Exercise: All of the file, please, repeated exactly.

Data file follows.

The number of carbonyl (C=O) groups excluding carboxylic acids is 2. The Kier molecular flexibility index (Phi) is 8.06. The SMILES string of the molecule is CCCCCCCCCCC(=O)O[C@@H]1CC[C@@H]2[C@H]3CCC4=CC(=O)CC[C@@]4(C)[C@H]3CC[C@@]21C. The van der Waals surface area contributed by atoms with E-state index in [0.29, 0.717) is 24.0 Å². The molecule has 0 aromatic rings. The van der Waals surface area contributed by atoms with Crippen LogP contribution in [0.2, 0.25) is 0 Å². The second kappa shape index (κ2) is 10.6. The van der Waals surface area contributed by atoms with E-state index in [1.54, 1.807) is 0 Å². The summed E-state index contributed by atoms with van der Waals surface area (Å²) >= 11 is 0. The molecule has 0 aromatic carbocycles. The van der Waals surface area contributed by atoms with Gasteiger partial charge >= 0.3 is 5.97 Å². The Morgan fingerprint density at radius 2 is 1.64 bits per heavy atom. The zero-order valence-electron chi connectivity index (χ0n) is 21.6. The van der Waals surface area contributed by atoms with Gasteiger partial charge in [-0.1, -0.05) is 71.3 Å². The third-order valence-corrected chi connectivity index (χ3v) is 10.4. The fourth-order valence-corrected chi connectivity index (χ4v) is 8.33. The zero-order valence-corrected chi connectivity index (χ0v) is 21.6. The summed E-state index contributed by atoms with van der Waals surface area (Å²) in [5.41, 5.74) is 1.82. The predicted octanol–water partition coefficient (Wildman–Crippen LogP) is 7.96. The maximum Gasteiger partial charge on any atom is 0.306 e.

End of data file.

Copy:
The number of carbonyl (C=O) groups excluding carboxylic acids is 2. The Kier molecular flexibility index (Phi) is 8.06. The SMILES string of the molecule is CCCCCCCCCCC(=O)O[C@@H]1CC[C@@H]2[C@H]3CCC4=CC(=O)CC[C@@]4(C)[C@H]3CC[C@@]21C. The van der Waals surface area contributed by atoms with E-state index in [0.29, 0.717) is 24.0 Å². The molecule has 0 aromatic rings. The van der Waals surface area contributed by atoms with Crippen LogP contribution in [0.2, 0.25) is 0 Å². The second kappa shape index (κ2) is 10.6. The van der Waals surface area contributed by atoms with E-state index in [1.54, 1.807) is 0 Å². The summed E-state index contributed by atoms with van der Waals surface area (Å²) >= 11 is 0. The molecule has 0 aromatic carbocycles. The van der Waals surface area contributed by atoms with Gasteiger partial charge >= 0.3 is 5.97 Å². The Morgan fingerprint density at radius 2 is 1.64 bits per heavy atom. The zero-order valence-electron chi connectivity index (χ0n) is 21.6. The van der Waals surface area contributed by atoms with Gasteiger partial charge in [-0.1, -0.05) is 71.3 Å². The third-order valence-corrected chi connectivity index (χ3v) is 10.4. The fourth-order valence-corrected chi connectivity index (χ4v) is 8.33. The zero-order valence-corrected chi connectivity index (χ0v) is 21.6. The summed E-state index contributed by atoms with van der Waals surface area (Å²) in [5.41, 5.74) is 1.82. The predicted octanol–water partition coefficient (Wildman–Crippen LogP) is 7.96. The maximum Gasteiger partial charge on any atom is 0.306 e.